PhD in History
Start Date: 1st October 2021
Interviews will take place on: first week of June
About the project
Applications are invited for a four year (or part-time equivalent) Collaborative Doctoral Partnership (CDP) exploring the cultural significance and exceptional intercultural narratives surrounding mahogany in U.K. heritage environments. It will examine mahogany-related processes of exchange that link three English Heritage properties (Chiswick House, Kenwood and Marble Hill, London), Miskito-African American Indigenous environmental brokers, and enslaved Africans in the West Indies and Central America.
If successful, you will conduct archival research at sites including the National Archives, Kew, The British Library, Jamaica Archives and Records Department and Belize National Archives and Records Service. You will conduct 12 weeks of placement (3 weeks per year) at each of the three London heritage sites working directly with the Curator.
Training, development and support
You will join the Treatied Spaces Research Cluster which collaborates with researchers working on indigenous, slavery, environmental, museum and heritage themes worldwide and they will become part of the wider cohort of CDP funded students across the UK.
In addition, you will be eligible to participate in a range of events, workshops and training and development days. More details are available here.
Principal Academic Supervisor: Joy Porter (Professor of Indigenous & Environmental History, treatiedspaces.com) [Email Address Removed]
Principal English Heritage Supervisor: Dr Esmé Whittaker (Curator, Collections & Interiors, for Chiswick House, Kenwood and Marble Hill, London) [Email Address Removed]
CDP Studentships fund full-time studentships for 45 months (3.75 years) or part time equivalent. The studentship has the possibility of being extended for an additional 3 months to provide professional development opportunities, or up to 3 months of funding may be used to pay for the costs the student might incur in taking up professional development opportunities.
Tuition fees and stipend are paid at the national rates set by UKRI. The stipend rate for 21/22 is £15609 per annum. The Historic Buildings and Monuments Commission for England (on behalf of Historic England or English Heritage) additionally offers a travel and research expenses grant of £4000 (£1000 p.a. over 4 years).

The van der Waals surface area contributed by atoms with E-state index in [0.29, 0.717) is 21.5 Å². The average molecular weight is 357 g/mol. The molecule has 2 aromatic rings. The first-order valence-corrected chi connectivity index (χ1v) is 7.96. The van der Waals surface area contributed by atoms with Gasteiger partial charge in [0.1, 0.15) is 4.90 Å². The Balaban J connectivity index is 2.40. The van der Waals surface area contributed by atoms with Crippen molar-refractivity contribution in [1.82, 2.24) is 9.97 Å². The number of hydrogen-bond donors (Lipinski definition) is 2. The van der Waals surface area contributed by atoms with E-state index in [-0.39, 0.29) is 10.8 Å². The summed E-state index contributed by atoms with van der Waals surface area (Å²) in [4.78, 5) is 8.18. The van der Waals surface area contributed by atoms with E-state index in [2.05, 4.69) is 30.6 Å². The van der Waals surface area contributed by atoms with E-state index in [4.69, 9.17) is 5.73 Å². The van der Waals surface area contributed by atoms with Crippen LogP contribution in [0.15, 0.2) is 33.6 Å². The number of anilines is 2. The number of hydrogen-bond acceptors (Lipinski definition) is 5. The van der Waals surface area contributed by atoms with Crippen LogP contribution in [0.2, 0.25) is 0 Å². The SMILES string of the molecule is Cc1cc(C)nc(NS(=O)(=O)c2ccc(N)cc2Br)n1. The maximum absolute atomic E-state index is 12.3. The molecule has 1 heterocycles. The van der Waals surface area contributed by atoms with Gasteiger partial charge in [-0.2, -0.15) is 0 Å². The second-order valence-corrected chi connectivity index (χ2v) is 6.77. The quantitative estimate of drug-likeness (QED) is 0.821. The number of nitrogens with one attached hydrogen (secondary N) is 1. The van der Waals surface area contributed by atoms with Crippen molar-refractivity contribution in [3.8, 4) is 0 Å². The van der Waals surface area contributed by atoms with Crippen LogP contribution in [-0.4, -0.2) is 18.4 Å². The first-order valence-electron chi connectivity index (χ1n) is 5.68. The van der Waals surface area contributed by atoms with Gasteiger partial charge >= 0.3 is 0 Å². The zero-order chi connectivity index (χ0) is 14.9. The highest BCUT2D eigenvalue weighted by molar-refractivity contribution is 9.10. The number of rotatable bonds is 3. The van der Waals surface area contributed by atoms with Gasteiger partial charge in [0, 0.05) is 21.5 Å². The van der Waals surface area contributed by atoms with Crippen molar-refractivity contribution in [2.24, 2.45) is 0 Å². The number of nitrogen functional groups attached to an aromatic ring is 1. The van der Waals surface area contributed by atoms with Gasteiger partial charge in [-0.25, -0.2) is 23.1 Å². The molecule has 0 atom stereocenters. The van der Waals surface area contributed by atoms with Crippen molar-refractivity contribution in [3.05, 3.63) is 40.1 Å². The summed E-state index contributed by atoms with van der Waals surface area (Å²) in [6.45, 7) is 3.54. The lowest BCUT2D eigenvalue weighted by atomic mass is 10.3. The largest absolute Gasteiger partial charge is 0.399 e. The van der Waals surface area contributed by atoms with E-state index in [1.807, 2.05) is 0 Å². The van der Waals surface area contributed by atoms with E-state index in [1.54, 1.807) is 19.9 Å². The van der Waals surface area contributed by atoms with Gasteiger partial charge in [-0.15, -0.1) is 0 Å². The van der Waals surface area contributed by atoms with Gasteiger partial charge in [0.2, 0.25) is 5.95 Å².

Entry Requirements & Eligibility
This studentship is open to Home and International applicants. However, the University is not able to waive or top up the additional international fee. The applicant may choose to cover the cost themselves or seek some other form of sponsorship. Further guidance can be found here.
Applications from all interested students are welcomed. We particularly welcome applicants from Black, Asian, Minority, Ethnic (BAME) backgrounds. The selected candidate will hold a good first degree in a relevant discipline (2:1 Honours or above, or international equivalent) and a Masters qualification (or international equivalent or equivalent experience) in a relevant field. Applicants must be able to demonstrate an interest in the museum sector and potential enthusiasm for developing skills more widely in related areas.
All applicants must meet UKRI terms and conditions for funding. See: https://www.ukri.org/funding/information-for-award-holders/grant-terms-and-conditions/
How to Apply:
Informal enquiries are welcomed by Professor Joy Porter [Email Address Removed] and Dr Esme Whittaker [Email Address Removed]
Candidates must meet the University’s requirements for registering for postgraduate research and should apply using the University’s application processes for recruiting PGR students. They are asked to supply a Personal Statement describing a) how their research experience equips them for success carrying out this project and b) their motivation for pursuing doctoral study.
To apply, go to: